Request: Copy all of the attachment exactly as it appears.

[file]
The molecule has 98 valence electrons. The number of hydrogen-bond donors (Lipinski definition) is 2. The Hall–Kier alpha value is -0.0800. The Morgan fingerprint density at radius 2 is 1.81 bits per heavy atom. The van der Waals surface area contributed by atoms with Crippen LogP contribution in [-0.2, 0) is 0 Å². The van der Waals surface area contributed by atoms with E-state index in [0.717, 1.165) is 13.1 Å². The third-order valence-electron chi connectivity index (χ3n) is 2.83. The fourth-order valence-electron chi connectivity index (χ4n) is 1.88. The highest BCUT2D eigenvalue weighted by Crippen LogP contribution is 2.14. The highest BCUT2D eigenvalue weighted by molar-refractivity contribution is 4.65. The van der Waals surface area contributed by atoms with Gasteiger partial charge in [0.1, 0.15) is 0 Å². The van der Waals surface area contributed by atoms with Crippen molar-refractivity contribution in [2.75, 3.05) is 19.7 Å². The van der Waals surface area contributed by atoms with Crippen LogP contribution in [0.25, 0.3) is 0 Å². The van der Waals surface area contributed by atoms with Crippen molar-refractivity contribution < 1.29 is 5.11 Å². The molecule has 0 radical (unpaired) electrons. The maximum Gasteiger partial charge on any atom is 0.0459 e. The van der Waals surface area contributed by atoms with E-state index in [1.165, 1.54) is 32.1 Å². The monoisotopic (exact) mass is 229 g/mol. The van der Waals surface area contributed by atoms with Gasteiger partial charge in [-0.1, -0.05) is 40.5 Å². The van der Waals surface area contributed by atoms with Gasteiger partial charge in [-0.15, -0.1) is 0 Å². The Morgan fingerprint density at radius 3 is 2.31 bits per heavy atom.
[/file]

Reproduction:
The molecule has 98 valence electrons. The number of hydrogen-bond donors (Lipinski definition) is 2. The Hall–Kier alpha value is -0.0800. The Morgan fingerprint density at radius 2 is 1.81 bits per heavy atom. The van der Waals surface area contributed by atoms with Crippen LogP contribution in [-0.2, 0) is 0 Å². The van der Waals surface area contributed by atoms with E-state index in [0.717, 1.165) is 13.1 Å². The third-order valence-electron chi connectivity index (χ3n) is 2.83. The fourth-order valence-electron chi connectivity index (χ4n) is 1.88. The highest BCUT2D eigenvalue weighted by Crippen LogP contribution is 2.14. The highest BCUT2D eigenvalue weighted by molar-refractivity contribution is 4.65. The van der Waals surface area contributed by atoms with Gasteiger partial charge in [0.1, 0.15) is 0 Å². The van der Waals surface area contributed by atoms with Crippen molar-refractivity contribution in [2.75, 3.05) is 19.7 Å². The van der Waals surface area contributed by atoms with Crippen LogP contribution in [0.25, 0.3) is 0 Å². The van der Waals surface area contributed by atoms with Crippen molar-refractivity contribution < 1.29 is 5.11 Å². The molecule has 0 radical (unpaired) electrons. The maximum Gasteiger partial charge on any atom is 0.0459 e. The van der Waals surface area contributed by atoms with E-state index in [1.165, 1.54) is 32.1 Å². The monoisotopic (exact) mass is 229 g/mol. The van der Waals surface area contributed by atoms with Gasteiger partial charge in [-0.1, -0.05) is 40.5 Å². The van der Waals surface area contributed by atoms with Gasteiger partial charge in [-0.15, -0.1) is 0 Å². The Morgan fingerprint density at radius 3 is 2.31 bits per heavy atom.